Who knew housing mobility in LA would prove to be as starkly defined as the British class structure? The Wealth Effect, when combined with tight land use restrictions, means even if you pay down your mortgage in 15 years,  even if you climb to the top quintile of the income ladder, there’s nothing you can afford to buy that would be an improvement over what you already have.  Absent a windfall of cash, there’s no trading up anymore.

Marginal differences in down payment ability in 2004 proscribe where and how you can live in LA today. One is obliged to bloom where one is planted.   This was a lesson I resisted learning.

So when I see a house built out to the property line, a second floor added, and marble laid into the entryway, lit up like Halloween, I realize I have greater kinship with a family from Yerevan that I do with the kids I grew up with in California. They either inherited property, or they left. All of them.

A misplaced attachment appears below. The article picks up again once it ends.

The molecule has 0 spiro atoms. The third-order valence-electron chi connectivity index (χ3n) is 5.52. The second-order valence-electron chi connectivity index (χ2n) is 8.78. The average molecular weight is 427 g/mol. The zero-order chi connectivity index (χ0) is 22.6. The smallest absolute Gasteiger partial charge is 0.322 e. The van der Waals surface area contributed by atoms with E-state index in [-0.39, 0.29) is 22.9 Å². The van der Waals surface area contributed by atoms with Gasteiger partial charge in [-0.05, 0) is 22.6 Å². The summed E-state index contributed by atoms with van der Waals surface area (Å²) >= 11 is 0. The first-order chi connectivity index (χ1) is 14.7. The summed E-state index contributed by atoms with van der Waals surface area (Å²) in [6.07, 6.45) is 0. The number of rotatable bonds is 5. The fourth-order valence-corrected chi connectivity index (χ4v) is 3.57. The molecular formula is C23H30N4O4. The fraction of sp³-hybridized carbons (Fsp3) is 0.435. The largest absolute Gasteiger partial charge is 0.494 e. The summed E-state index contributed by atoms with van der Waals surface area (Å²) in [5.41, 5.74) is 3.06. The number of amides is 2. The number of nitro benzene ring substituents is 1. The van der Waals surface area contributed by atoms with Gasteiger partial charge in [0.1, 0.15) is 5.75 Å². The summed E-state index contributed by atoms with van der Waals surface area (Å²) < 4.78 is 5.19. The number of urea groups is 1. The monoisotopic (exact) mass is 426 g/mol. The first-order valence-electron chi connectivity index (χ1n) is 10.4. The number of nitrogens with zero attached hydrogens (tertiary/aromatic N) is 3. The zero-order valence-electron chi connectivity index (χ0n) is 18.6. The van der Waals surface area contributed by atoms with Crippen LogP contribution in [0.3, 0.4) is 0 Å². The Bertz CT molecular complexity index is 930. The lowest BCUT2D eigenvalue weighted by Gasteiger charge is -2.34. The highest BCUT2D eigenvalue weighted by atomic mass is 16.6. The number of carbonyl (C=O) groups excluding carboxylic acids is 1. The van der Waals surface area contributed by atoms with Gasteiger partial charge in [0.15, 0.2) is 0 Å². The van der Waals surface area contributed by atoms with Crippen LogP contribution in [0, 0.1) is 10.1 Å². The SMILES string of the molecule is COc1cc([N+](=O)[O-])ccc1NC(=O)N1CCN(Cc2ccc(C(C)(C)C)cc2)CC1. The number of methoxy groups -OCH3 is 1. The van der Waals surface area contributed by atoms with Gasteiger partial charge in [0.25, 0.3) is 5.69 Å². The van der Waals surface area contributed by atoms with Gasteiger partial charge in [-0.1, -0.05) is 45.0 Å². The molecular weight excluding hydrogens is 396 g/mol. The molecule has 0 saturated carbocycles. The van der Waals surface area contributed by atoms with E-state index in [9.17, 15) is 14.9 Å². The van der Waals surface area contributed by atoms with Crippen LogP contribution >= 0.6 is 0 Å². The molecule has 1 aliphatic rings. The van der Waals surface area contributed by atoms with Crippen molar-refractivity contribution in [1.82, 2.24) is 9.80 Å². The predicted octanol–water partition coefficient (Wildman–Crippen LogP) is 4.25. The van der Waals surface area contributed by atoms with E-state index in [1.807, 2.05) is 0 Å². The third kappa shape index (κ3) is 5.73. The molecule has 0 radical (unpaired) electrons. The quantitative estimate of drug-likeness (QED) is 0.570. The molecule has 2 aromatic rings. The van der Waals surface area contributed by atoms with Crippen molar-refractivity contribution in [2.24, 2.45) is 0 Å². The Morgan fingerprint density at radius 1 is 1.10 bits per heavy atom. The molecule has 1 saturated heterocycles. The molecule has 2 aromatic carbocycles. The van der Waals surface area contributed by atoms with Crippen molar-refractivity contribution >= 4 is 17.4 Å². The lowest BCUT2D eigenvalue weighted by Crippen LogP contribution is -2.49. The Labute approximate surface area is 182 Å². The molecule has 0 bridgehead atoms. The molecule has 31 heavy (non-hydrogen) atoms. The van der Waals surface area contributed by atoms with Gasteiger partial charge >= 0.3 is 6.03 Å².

These are my people.

The Abolitionists

Public enemy No. 1….

No, literally…and while we’re at it, no prisons, says the privileged white girl.

How dare I presume she’s privileged.  Because she’s holding a sign proclaiming innocence of the predations of man’s nature.  An indulgence only a prosperous and secure nation can engender in its people.

Open borders and jail cells are a particular fetish of single college-educated white women.  Ever wonder why….?


This is the quickening, yes?  Let us dispense with any plausible deniability as to our intentions.

In the new dispensation, abolition will not be enough. We shall pluck the wings off the American Eagle one by one. We shall inflict pain.